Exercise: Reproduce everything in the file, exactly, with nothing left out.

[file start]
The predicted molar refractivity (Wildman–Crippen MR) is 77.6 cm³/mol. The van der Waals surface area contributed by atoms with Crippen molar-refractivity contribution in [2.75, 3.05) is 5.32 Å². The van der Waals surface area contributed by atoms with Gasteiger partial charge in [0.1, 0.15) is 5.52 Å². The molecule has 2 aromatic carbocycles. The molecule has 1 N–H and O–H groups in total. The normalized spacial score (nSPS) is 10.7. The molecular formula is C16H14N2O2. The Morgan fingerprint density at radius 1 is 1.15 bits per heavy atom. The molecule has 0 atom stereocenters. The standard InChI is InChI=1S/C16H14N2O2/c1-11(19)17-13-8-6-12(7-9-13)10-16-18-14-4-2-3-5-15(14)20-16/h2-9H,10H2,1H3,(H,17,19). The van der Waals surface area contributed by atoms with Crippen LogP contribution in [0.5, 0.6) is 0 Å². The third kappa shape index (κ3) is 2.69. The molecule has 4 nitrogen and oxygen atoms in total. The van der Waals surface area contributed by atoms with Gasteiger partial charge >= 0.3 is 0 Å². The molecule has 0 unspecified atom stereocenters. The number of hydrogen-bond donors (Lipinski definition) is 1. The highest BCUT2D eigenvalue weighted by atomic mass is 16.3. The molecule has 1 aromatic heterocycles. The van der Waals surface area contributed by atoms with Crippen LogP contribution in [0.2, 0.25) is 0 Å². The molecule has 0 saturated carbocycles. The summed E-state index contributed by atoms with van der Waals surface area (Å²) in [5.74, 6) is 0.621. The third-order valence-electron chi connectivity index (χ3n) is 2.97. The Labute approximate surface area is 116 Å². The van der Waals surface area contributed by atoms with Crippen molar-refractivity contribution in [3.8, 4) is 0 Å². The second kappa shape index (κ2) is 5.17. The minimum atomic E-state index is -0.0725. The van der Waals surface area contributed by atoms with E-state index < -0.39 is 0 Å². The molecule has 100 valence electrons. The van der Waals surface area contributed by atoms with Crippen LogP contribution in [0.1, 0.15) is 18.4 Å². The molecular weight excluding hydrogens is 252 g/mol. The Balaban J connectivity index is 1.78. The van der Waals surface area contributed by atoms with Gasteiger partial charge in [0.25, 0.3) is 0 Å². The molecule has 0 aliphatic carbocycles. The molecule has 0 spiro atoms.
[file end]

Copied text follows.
The predicted molar refractivity (Wildman–Crippen MR) is 77.6 cm³/mol. The van der Waals surface area contributed by atoms with Crippen molar-refractivity contribution in [2.75, 3.05) is 5.32 Å². The van der Waals surface area contributed by atoms with Gasteiger partial charge in [0.1, 0.15) is 5.52 Å². The molecule has 2 aromatic carbocycles. The molecule has 1 N–H and O–H groups in total. The normalized spacial score (nSPS) is 10.7. The molecular formula is C16H14N2O2. The Morgan fingerprint density at radius 1 is 1.15 bits per heavy atom. The molecule has 0 atom stereocenters. The standard InChI is InChI=1S/C16H14N2O2/c1-11(19)17-13-8-6-12(7-9-13)10-16-18-14-4-2-3-5-15(14)20-16/h2-9H,10H2,1H3,(H,17,19). The van der Waals surface area contributed by atoms with Crippen LogP contribution in [0.5, 0.6) is 0 Å². The third kappa shape index (κ3) is 2.69. The molecule has 4 nitrogen and oxygen atoms in total. The van der Waals surface area contributed by atoms with Gasteiger partial charge >= 0.3 is 0 Å². The molecule has 0 unspecified atom stereocenters. The number of hydrogen-bond donors (Lipinski definition) is 1. The highest BCUT2D eigenvalue weighted by atomic mass is 16.3. The molecule has 1 aromatic heterocycles. The van der Waals surface area contributed by atoms with Crippen LogP contribution in [0.2, 0.25) is 0 Å². The molecule has 0 saturated carbocycles. The summed E-state index contributed by atoms with van der Waals surface area (Å²) in [5.74, 6) is 0.621. The third-order valence-electron chi connectivity index (χ3n) is 2.97. The Labute approximate surface area is 116 Å². The van der Waals surface area contributed by atoms with Crippen molar-refractivity contribution in [3.8, 4) is 0 Å². The second kappa shape index (κ2) is 5.17. The minimum atomic E-state index is -0.0725. The van der Waals surface area contributed by atoms with E-state index < -0.39 is 0 Å². The molecule has 100 valence electrons. The van der Waals surface area contributed by atoms with Crippen LogP contribution in [0.1, 0.15) is 18.4 Å². The molecular weight excluding hydrogens is 252 g/mol. The Balaban J connectivity index is 1.78. The van der Waals surface area contributed by atoms with Gasteiger partial charge in [0.25, 0.3) is 0 Å². The molecule has 0 aliphatic carbocycles. The molecule has 0 spiro atoms.